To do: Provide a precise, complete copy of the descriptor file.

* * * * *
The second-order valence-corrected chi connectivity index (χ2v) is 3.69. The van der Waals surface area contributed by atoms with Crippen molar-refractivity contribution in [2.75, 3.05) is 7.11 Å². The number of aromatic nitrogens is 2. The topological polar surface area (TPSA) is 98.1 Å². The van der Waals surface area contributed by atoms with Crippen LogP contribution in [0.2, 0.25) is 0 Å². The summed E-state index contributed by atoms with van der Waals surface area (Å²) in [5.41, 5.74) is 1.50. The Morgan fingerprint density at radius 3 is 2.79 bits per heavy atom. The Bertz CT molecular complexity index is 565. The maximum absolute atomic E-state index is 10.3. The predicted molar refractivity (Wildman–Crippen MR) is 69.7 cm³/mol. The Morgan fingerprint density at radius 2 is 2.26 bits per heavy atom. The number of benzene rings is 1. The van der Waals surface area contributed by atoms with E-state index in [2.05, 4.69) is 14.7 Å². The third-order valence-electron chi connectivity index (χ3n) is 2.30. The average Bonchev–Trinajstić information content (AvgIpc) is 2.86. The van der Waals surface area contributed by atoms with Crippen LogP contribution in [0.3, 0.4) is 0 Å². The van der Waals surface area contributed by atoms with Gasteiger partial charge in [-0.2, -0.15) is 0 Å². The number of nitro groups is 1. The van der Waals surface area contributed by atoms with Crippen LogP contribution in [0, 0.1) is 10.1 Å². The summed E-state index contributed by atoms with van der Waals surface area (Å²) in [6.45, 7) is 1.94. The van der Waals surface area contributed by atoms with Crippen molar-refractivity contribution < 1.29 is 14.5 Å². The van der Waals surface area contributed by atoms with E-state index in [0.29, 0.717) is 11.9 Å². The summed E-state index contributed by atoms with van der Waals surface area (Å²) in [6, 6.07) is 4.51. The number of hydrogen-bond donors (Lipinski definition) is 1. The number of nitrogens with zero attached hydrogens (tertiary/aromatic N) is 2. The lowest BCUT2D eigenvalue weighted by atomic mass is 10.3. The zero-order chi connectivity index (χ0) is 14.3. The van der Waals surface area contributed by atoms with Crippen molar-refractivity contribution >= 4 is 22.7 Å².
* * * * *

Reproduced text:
The second-order valence-corrected chi connectivity index (χ2v) is 3.69. The van der Waals surface area contributed by atoms with Crippen molar-refractivity contribution in [2.75, 3.05) is 7.11 Å². The number of aromatic nitrogens is 2. The topological polar surface area (TPSA) is 98.1 Å². The van der Waals surface area contributed by atoms with Crippen LogP contribution in [0.2, 0.25) is 0 Å². The summed E-state index contributed by atoms with van der Waals surface area (Å²) in [5.41, 5.74) is 1.50. The Morgan fingerprint density at radius 3 is 2.79 bits per heavy atom. The Bertz CT molecular complexity index is 565. The maximum absolute atomic E-state index is 10.3. The predicted molar refractivity (Wildman–Crippen MR) is 69.7 cm³/mol. The Morgan fingerprint density at radius 2 is 2.26 bits per heavy atom. The number of benzene rings is 1. The van der Waals surface area contributed by atoms with E-state index in [2.05, 4.69) is 14.7 Å². The third-order valence-electron chi connectivity index (χ3n) is 2.30. The average Bonchev–Trinajstić information content (AvgIpc) is 2.86. The van der Waals surface area contributed by atoms with Crippen LogP contribution in [0.3, 0.4) is 0 Å². The van der Waals surface area contributed by atoms with Gasteiger partial charge in [-0.2, -0.15) is 0 Å². The number of nitro groups is 1. The van der Waals surface area contributed by atoms with Crippen LogP contribution in [0, 0.1) is 10.1 Å². The summed E-state index contributed by atoms with van der Waals surface area (Å²) in [6.45, 7) is 1.94. The van der Waals surface area contributed by atoms with Crippen molar-refractivity contribution < 1.29 is 14.5 Å². The van der Waals surface area contributed by atoms with E-state index in [0.29, 0.717) is 11.9 Å². The summed E-state index contributed by atoms with van der Waals surface area (Å²) in [6, 6.07) is 4.51. The number of hydrogen-bond donors (Lipinski definition) is 1. The number of nitrogens with zero attached hydrogens (tertiary/aromatic N) is 2. The lowest BCUT2D eigenvalue weighted by atomic mass is 10.3. The zero-order chi connectivity index (χ0) is 14.3. The van der Waals surface area contributed by atoms with Crippen molar-refractivity contribution >= 4 is 22.7 Å².